The tornado barreled across the city of Mobile, as lightning flashed inside and tore up residential and commercial areas, several reports said.
Bill Bunting, of the National Weather Service's Severe Storms Prediction Center, said that the damage may not yet be done.
"Conditions don't look quite as volatile over a large area as we saw on Christmas day but there will be a risk of tornadoes, some of them could be rather strong, across eastern portions of North Carolina and the northeastern part of South Carolina," he said.
Extending across the Gulf region from Texas to Florida, more than 280,000 customers remain without power, and 100,000 are without power in Little Rock, Ark., alone, ABC News reported.
At least one casualty was reported in Houston, Texas, as a tree fell onto a pickup truck, killing the driver, ABC affiliate WTRK reported. In Louisiana, a 53-year-old man died when a tree fell on his house, and a 28-year-old woman was killed in a crash on a snowy highway near Fairview, Okla., according to the Associated Press.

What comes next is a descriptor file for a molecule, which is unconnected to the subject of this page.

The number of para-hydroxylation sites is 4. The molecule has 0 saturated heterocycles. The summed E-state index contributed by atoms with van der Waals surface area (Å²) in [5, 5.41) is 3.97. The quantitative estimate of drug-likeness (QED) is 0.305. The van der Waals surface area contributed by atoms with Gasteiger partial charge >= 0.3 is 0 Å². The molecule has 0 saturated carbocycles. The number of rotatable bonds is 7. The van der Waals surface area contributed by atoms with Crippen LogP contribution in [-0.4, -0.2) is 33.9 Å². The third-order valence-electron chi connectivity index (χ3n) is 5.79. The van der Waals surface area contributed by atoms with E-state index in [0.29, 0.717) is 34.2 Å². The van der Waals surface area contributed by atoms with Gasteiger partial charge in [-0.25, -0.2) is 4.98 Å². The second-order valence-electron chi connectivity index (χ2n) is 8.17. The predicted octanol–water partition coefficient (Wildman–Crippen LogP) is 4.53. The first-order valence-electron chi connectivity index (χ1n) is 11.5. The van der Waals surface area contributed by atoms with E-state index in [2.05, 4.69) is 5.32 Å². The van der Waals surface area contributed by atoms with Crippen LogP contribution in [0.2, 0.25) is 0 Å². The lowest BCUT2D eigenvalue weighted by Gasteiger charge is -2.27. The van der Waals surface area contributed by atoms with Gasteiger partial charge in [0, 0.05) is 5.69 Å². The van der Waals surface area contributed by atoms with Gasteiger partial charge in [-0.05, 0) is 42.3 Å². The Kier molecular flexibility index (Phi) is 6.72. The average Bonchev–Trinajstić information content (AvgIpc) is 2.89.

Further reports indicated that at least eight states issued blizzard warnings on Tuesday, as the storm intensified highway conditions for holiday travelers.
Tuesday's tornado caused an eight-foot deep sinkhole in Vicksburg, Miss. Alma Jackson told ABC News that a concrete tank that was in her backyard fell into the sinkhole.
"It's really very disturbing," she said. "Because it's on Christmas day, and then to see this big hole in the ground and not have any explanation, and not be able to cover it. And the rain is pouring down."
The last time the Gulf Coast was hit with Christmastime tornadoes was in 2009, when 22 tornadoes struck on Christmas Eve morning, weather forecasters said.
The deadliest Christmastime tornado outbreak on record was Dec. 24-26, 1982, when 29 tornadoes in Oklahoma, Missouri, Arkansas, Tennessee and Mississippi killed three people and injured 32 others, ABC News said.